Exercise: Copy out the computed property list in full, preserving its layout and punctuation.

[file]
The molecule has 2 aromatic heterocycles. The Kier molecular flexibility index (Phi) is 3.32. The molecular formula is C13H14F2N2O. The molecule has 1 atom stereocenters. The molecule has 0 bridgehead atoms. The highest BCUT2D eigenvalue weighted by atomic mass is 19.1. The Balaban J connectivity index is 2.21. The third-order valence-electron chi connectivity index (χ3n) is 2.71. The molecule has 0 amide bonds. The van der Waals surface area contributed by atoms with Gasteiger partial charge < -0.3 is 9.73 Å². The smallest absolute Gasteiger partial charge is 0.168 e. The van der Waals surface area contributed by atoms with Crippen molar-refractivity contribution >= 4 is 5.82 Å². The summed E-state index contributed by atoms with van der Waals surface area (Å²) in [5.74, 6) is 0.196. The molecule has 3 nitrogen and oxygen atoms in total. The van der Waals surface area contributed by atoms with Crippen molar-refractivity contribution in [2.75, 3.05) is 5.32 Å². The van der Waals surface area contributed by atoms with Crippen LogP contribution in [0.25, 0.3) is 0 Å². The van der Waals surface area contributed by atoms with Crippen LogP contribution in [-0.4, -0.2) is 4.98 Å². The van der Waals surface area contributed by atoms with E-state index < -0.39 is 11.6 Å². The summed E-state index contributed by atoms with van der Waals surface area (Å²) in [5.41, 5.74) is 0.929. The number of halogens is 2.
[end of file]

The molecule has 2 aromatic heterocycles. The Kier molecular flexibility index (Phi) is 3.32. The molecular formula is C13H14F2N2O. The molecule has 1 atom stereocenters. The molecule has 0 bridgehead atoms. The highest BCUT2D eigenvalue weighted by atomic mass is 19.1. The Balaban J connectivity index is 2.21. The third-order valence-electron chi connectivity index (χ3n) is 2.71. The molecule has 0 amide bonds. The van der Waals surface area contributed by atoms with Gasteiger partial charge < -0.3 is 9.73 Å². The smallest absolute Gasteiger partial charge is 0.168 e. The van der Waals surface area contributed by atoms with Crippen molar-refractivity contribution >= 4 is 5.82 Å². The summed E-state index contributed by atoms with van der Waals surface area (Å²) in [5.74, 6) is 0.196. The molecule has 3 nitrogen and oxygen atoms in total. The van der Waals surface area contributed by atoms with Crippen molar-refractivity contribution in [2.75, 3.05) is 5.32 Å². The van der Waals surface area contributed by atoms with Crippen LogP contribution in [0.25, 0.3) is 0 Å². The van der Waals surface area contributed by atoms with Crippen LogP contribution in [-0.4, -0.2) is 4.98 Å². The van der Waals surface area contributed by atoms with E-state index < -0.39 is 11.6 Å². The summed E-state index contributed by atoms with van der Waals surface area (Å²) in [5.41, 5.74) is 0.929. The number of halogens is 2.